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How Important Is REM Sleep Really?

Did you know that your brain cycles through a total of four phases of sleep each night? You may have heard health professionals discuss REM sleep, which is the fourth and final phase of sleep and provides many amazing wellness benefits.

If you understand that REM sleep is important but don’t know much about it, you’re not alone. If you suffer from clinical insomnia or simply struggle to feel refreshed even after a good night’s sleep, locking down deep sleep in the REM stage is key to getting the most out of your sleep cycle.

Let’s look at some of the commonly known information surrounding REM sleep and how you can develop healthy habits for better sleep.

What Is REM Sleep? 

The REM, or rapid eye movement, phase of sleep typically begins within about 90 minutes of falling asleep, and the cycle comes back around every 90 minutes after that. 

In addition to your eyes rapidly moving behind your lids, several physical changes occur in your body when transitioning into REM sleep. These include the following:

  • Faster, more irregular breathing
  • Elevated heart rate
  • Increased brain activity
  • Facial and limb twitching

Due to the significant increase in brain activity during this phase, REM sleep is usually when people experience the most vivid dreams. The brain will often create temporary paralysis within the spinal cord during REM sleep in order to prevent the limbs from moving according to what’s happening in a dream.

Benefits of REM Sleep 

Studies have shown that good quality sleep in the REM cycle and the other phases of sleep can lead to improved memory function and learning ability. Additionally, good REM sleep is crucial for the proper development of the brain and central nervous system, especially in infants and young children.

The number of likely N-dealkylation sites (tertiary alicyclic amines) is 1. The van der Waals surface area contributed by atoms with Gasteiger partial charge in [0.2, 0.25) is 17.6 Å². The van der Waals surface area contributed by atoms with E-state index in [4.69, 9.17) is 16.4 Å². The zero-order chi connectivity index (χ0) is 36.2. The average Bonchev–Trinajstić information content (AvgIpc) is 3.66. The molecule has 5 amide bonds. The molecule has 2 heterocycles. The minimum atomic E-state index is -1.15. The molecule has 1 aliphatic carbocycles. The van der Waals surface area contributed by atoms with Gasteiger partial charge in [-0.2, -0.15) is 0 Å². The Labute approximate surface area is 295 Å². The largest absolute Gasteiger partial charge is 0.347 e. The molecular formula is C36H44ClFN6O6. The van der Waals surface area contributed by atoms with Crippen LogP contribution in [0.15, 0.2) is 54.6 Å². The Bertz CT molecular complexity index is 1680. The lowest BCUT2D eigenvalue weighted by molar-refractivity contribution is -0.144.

For adults, sufficient time spent in the REM cycle has also been linked to better coping skills, fewer migraines, and a healthier weight.

Ways to Improve REM Sleep Quality 

If you have been diagnosed with insomnia, you may need medication to get the amount of REM sleep you need. However, there are many ways to improve your quality of sleep that don’t require any medical intervention.

Your environment makes a huge difference in how easily you fall asleep and how well you stay in deep sleep. If you struggle to fall asleep in silence, consider a white noise or pink noise machine. Additionally, make sure that there is as little light in the room as possible and that your bedroom is on the cooler side to prevent overheating.

Your daily routines can make a difference in the quality of your sleep as well. Make sure you’re getting around 30 minutes of exercise a day, avoid alcoholic drinks close to bedtime, and leave caffeine, cigarettes, and other stimulants to the early part of the day. 

Additionally, keeping your body on a relatively consistent schedule can also be helpful, as this helps your mind and body learn when it’s time to rest.